The government has set an ambitious vision for almost every car and van to be a zero emission vehicle by 2050.
We are positioning the UK at the global forefront of ultra-low emission vehicle (ULEV) development, manufacture and use. Greater use of ULEVs will contribute to economic growth and will help reduce greenhouse gas emissions and air pollution on our roads.
Through the Office for Low Emission Vehicles (OLEV) we are providing over £400 million to advance ULEV technology and encourage people to buy and drive ULEVs.
To encourage more people to drive ULEVs we offer several grants:
- Plug-in Car Grant
- Plug-in Van Grant
- domestic chargepoints
- residential on-street chargepoints
- residential on-street and rapid chargepoints for local authorities
- train station car park chargepoints
- chargepoints on the public sector estate
Investment in new technologies
We work closely with industry and other government departments to develop and strengthen the capability of ULEV manufacturing and its associated supply chain in the UK:
We actively participate in the joint government and industry UKH₂Mobility project, evaluating the potential for hydrogen fuel cell electric vehicles in the UK and developing a roadmap for their commercial deployment from 2015.
We fund projects targeted at low and ultra-low vehicle technologies, designed to promote research, design, development and demonstration in the UK:
We have set out a framework for the development of recharging infrastructure to support electric and plug-in hybrid vehicles:
To inform future development of the UK’s recharging network, we are funding the Plugged-in Places programme.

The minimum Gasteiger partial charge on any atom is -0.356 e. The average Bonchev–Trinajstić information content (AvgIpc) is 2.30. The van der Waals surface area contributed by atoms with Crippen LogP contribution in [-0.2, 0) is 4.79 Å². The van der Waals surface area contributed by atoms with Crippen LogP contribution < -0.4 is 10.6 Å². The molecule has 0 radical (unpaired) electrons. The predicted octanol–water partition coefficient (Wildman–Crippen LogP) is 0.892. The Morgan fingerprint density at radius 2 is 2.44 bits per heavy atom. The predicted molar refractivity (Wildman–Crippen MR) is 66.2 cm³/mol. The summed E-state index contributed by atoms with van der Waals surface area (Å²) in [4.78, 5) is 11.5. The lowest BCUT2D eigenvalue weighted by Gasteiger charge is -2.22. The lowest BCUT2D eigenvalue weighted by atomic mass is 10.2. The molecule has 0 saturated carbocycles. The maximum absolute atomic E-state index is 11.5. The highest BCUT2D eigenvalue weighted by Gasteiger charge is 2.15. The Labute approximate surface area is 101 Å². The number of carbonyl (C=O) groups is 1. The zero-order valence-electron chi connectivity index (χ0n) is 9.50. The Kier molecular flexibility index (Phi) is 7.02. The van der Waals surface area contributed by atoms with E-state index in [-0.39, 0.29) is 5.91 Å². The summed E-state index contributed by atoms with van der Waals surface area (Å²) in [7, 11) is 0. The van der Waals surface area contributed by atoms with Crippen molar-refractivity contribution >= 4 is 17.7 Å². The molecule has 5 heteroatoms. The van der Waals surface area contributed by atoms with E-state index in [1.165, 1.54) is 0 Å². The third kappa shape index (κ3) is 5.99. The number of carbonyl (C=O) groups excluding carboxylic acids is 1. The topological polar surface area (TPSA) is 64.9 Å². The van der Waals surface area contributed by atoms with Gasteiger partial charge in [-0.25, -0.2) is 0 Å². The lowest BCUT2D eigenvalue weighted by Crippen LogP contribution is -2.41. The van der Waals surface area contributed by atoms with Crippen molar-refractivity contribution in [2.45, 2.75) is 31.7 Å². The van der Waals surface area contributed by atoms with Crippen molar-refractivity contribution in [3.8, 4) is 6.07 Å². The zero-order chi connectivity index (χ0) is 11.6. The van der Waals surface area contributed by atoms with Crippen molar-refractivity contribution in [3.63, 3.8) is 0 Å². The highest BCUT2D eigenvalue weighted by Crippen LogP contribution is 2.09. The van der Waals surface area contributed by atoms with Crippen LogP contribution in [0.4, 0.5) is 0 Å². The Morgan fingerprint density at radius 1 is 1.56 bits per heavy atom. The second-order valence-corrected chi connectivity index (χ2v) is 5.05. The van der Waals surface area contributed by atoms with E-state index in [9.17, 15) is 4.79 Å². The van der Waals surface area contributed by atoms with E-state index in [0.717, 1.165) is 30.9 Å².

Support for fleets
We provide funding and support to fleets considering purchasing low emission vehicles:
- Low Carbon Vehicle Procurement Programme (LCVPP) funding for public sector fleets purchasing hybrid vans
- fleet consultancy through the Energy Saving Trust’s Plugged-in Fleets initiative
- infrastrucutre on the government estate
Interaction with the energy system
We work with the Department of Energy & Climate Change (DECC) and the Office of the Gas and Electricity Markets (Ofgem) to understand the interaction of plug-in vehicles with the energy system. In particular, we are mindful of the:
- additional demands the electrification of transport might place on the electricity system
- contribution that plug-in vehicles might make in terms of system balancing and the transition to smart grids, and energy security
New vehicle carbon dioxide emissions standards
EU regulations set out targets for emission reductions for new cars and vans. In the next few years we expect the EC to make proposals for post-2020 new car and new van emission standards, as well as a strategy for reducing carbon dioxide emissions from lorries, buses and coaches.